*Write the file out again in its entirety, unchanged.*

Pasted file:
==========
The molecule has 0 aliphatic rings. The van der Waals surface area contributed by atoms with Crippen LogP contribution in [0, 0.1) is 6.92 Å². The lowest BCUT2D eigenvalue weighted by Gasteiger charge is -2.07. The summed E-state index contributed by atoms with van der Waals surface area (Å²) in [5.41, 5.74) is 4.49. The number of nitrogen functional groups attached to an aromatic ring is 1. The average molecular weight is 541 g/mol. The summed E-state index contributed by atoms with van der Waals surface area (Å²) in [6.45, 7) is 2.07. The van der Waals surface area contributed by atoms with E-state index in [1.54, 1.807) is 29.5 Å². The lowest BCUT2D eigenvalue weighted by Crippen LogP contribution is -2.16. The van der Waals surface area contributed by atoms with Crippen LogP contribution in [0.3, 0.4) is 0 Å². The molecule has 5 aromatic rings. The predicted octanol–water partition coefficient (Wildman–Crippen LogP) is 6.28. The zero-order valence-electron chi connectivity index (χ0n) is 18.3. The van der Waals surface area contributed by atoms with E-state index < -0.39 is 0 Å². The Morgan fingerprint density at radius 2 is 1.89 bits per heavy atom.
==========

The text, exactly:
The molecule has 0 aliphatic rings. The van der Waals surface area contributed by atoms with Crippen LogP contribution in [0, 0.1) is 6.92 Å². The lowest BCUT2D eigenvalue weighted by Gasteiger charge is -2.07. The summed E-state index contributed by atoms with van der Waals surface area (Å²) in [5.41, 5.74) is 4.49. The number of nitrogen functional groups attached to an aromatic ring is 1. The average molecular weight is 541 g/mol. The summed E-state index contributed by atoms with van der Waals surface area (Å²) in [6.45, 7) is 2.07. The van der Waals surface area contributed by atoms with E-state index in [1.54, 1.807) is 29.5 Å². The lowest BCUT2D eigenvalue weighted by Crippen LogP contribution is -2.16. The van der Waals surface area contributed by atoms with Crippen LogP contribution in [0.3, 0.4) is 0 Å². The molecule has 5 aromatic rings. The predicted octanol–water partition coefficient (Wildman–Crippen LogP) is 6.28. The zero-order valence-electron chi connectivity index (χ0n) is 18.3. The van der Waals surface area contributed by atoms with E-state index < -0.39 is 0 Å². The Morgan fingerprint density at radius 2 is 1.89 bits per heavy atom.